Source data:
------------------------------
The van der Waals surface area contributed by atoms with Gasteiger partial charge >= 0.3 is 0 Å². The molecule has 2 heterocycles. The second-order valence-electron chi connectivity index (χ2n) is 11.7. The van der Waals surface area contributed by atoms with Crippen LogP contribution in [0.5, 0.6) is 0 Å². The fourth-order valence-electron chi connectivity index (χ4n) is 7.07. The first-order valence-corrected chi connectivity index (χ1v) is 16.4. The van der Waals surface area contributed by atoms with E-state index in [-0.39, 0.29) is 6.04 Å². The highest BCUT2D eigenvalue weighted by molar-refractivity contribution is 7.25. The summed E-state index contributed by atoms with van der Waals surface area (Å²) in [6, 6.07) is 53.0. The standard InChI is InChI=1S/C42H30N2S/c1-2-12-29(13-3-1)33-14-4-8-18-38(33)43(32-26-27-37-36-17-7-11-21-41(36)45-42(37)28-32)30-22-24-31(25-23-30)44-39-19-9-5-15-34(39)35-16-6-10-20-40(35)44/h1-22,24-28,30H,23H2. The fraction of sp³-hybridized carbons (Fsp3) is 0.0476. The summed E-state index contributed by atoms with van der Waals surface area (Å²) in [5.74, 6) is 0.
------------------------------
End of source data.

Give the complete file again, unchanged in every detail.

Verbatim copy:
The van der Waals surface area contributed by atoms with Gasteiger partial charge >= 0.3 is 0 Å². The molecule has 2 heterocycles. The second-order valence-electron chi connectivity index (χ2n) is 11.7. The van der Waals surface area contributed by atoms with Crippen LogP contribution in [0.5, 0.6) is 0 Å². The fourth-order valence-electron chi connectivity index (χ4n) is 7.07. The first-order valence-corrected chi connectivity index (χ1v) is 16.4. The van der Waals surface area contributed by atoms with E-state index in [-0.39, 0.29) is 6.04 Å². The highest BCUT2D eigenvalue weighted by molar-refractivity contribution is 7.25. The summed E-state index contributed by atoms with van der Waals surface area (Å²) in [6, 6.07) is 53.0. The standard InChI is InChI=1S/C42H30N2S/c1-2-12-29(13-3-1)33-14-4-8-18-38(33)43(32-26-27-37-36-17-7-11-21-41(36)45-42(37)28-32)30-22-24-31(25-23-30)44-39-19-9-5-15-34(39)35-16-6-10-20-40(35)44/h1-22,24-28,30H,23H2. The fraction of sp³-hybridized carbons (Fsp3) is 0.0476. The summed E-state index contributed by atoms with van der Waals surface area (Å²) in [5.74, 6) is 0.